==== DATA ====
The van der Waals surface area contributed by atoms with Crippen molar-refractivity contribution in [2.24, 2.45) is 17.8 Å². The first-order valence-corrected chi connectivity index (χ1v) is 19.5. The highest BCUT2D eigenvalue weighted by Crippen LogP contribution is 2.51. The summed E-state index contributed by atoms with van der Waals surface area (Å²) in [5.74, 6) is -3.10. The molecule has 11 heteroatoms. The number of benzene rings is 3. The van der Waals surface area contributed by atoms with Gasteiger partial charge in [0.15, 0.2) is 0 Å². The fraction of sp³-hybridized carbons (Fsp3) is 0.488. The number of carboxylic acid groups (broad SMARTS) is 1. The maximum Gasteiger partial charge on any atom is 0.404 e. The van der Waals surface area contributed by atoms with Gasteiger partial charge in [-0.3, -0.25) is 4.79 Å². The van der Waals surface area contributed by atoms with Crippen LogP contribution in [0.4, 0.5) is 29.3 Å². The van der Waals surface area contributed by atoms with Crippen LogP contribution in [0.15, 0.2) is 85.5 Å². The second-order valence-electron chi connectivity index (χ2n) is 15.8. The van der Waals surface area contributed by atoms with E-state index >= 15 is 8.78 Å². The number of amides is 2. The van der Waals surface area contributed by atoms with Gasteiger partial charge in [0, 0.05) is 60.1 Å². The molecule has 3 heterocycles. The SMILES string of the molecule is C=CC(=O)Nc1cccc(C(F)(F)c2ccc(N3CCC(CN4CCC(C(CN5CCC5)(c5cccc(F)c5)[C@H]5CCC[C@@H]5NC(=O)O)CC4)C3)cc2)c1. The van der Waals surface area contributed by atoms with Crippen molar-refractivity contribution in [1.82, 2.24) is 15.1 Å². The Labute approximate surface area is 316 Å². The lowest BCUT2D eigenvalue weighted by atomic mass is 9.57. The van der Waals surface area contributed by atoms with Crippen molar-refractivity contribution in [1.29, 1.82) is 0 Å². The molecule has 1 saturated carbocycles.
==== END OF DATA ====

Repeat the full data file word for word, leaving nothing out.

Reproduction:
The van der Waals surface area contributed by atoms with Crippen molar-refractivity contribution in [2.24, 2.45) is 17.8 Å². The first-order valence-corrected chi connectivity index (χ1v) is 19.5. The highest BCUT2D eigenvalue weighted by Crippen LogP contribution is 2.51. The summed E-state index contributed by atoms with van der Waals surface area (Å²) in [5.74, 6) is -3.10. The molecule has 11 heteroatoms. The number of benzene rings is 3. The van der Waals surface area contributed by atoms with Gasteiger partial charge in [0.15, 0.2) is 0 Å². The fraction of sp³-hybridized carbons (Fsp3) is 0.488. The number of carboxylic acid groups (broad SMARTS) is 1. The maximum Gasteiger partial charge on any atom is 0.404 e. The van der Waals surface area contributed by atoms with Gasteiger partial charge in [-0.3, -0.25) is 4.79 Å². The van der Waals surface area contributed by atoms with Crippen LogP contribution in [0.4, 0.5) is 29.3 Å². The van der Waals surface area contributed by atoms with Crippen LogP contribution in [0.15, 0.2) is 85.5 Å². The second-order valence-electron chi connectivity index (χ2n) is 15.8. The van der Waals surface area contributed by atoms with E-state index >= 15 is 8.78 Å². The number of amides is 2. The van der Waals surface area contributed by atoms with Gasteiger partial charge in [0, 0.05) is 60.1 Å². The molecule has 3 heterocycles. The SMILES string of the molecule is C=CC(=O)Nc1cccc(C(F)(F)c2ccc(N3CCC(CN4CCC(C(CN5CCC5)(c5cccc(F)c5)[C@H]5CCC[C@@H]5NC(=O)O)CC4)C3)cc2)c1. The van der Waals surface area contributed by atoms with Crippen molar-refractivity contribution in [1.82, 2.24) is 15.1 Å². The Labute approximate surface area is 316 Å². The lowest BCUT2D eigenvalue weighted by atomic mass is 9.57. The van der Waals surface area contributed by atoms with Crippen molar-refractivity contribution in [1.29, 1.82) is 0 Å². The molecule has 1 saturated carbocycles.